Seraphina by Rachel Hartman

Lynn:  I love fantasy but we read a LOT of them each year and the sad truth is that some tend to blur as the sheer mass of them float around in my brain.  So you’ll understand that when I come across something different I get REALLY excited!  And I am really excited by Seraphina (Random 2012)!  Here’s a book that employs a lot of tropes like dragons, a girl with a secret, a forbidden love and a kingdom in crises and still manages to be highly original, smartly written and completely absorbing.

Seraphina Dombegh has a life-threatening secret.  She is the daughter of a human and a dragon  – a concept reviled by both cultures.  To protect both her life and that of her father, Seraphina must hide the silvery scales that circle her arm and her waist at all cost.  But her job as assistant to the court composer and her own remarkable musical talent are bringing her to the notice of the court and a friendship with the princess as well.  Hartman’s remarkable setting is a medieval world with a difference – dragons exist and they are brilliant, long-lived and capable of taking human form.  They are both fascinated and bewildered by the emotions of human kind and a treaty exists between the two kingdoms, forged by the two current rulers.  But the treaty is under pressure and the peace is tenuous despite plans for a royal celebration between the two lands.

When the heir, Prince Rupert, is found murdered in dragon-fashion (his head is bitten off) tensions increase and Seraphina is drawn into the investigation being conducted by Prince Lucius, an attractive and entirely too observant young man.  Seraphina quickly finds herself torn between conflicting forces:  the need to protect herself, her family and her friends, and the need to protect the critical peace between the two lands and her own growing sense of her own abilities.  Part political thriller, part mystery, part romance, part coming-of-age, this is a richly realized and fascinating tale.  One of the many strengths of the book is the well-crafted characters, including a wide cast of secondary characters, human and dragon, that feel intensely real.  These characters are completely OF the world Hartman created too, shaped by its elements and forces with such authenticity, adding weight and substance to the world-building.  I think it is this duet that fascinated me most – the interweaving and interdependence of the world building and the characters living within it.  Hartman crafts her world with exquisite skill, understanding just how much detail to provide.  The result is a place that leaps vividly into the reader’s mind while never slowing the pace.  There are a lot of issues touched on here, especially the theme of self-acceptance but all are handled smoothly as an integral part of the story.  Hartman also achieves a satisfying conclusion while still setting the stage for more to come.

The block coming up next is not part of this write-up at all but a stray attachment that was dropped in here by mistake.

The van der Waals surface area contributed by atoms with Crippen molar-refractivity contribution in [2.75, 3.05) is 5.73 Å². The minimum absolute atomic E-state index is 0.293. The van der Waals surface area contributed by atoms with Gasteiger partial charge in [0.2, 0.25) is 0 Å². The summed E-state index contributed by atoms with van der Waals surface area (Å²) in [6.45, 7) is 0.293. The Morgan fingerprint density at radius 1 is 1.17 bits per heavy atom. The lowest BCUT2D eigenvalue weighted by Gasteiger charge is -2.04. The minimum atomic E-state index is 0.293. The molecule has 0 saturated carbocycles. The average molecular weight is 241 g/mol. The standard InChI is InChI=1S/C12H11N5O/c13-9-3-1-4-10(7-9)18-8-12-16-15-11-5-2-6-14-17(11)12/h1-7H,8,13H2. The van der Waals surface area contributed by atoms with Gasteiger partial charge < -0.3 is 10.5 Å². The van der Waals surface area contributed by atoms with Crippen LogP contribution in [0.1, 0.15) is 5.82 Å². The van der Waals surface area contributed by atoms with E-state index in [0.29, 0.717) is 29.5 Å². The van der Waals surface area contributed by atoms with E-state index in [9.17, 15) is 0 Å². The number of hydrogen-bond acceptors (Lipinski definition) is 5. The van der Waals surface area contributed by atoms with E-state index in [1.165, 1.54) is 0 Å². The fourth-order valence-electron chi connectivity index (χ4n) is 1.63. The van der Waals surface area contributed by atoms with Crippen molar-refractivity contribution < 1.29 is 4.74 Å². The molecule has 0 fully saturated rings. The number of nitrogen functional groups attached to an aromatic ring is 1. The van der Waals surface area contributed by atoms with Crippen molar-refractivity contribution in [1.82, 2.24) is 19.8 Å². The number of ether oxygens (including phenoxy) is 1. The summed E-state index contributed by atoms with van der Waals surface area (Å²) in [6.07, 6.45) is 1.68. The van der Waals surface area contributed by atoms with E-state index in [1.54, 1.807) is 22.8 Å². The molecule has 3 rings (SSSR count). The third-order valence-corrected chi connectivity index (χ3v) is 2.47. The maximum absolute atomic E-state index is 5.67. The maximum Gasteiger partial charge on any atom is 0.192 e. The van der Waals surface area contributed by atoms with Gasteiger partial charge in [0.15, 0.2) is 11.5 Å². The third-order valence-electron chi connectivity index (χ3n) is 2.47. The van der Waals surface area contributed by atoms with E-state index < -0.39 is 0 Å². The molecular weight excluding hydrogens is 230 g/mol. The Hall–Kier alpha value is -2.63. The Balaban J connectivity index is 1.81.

I’m writing this post many months after first reading the book and it is telling how much of the story has stayed sharp and fresh in my mind.  I’m yearning to nestle in and read it again too.  Quite a statement for someone buried in books and deadlines!  Make sure you recommend this one to all your dragon-mad teens!

 

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About the Author:

Cindy Dobrez and Lynn Rutan are Booklist reviewers and middle-school librarians who have chaired both ALA’s Best Books for Young Adults and the Michael L. Printz Award for YA Literature committees. Follow Bookends on Twitter at @BookendsBlog. You can also find Cindy at @cdobrez and Lynn at @482april.

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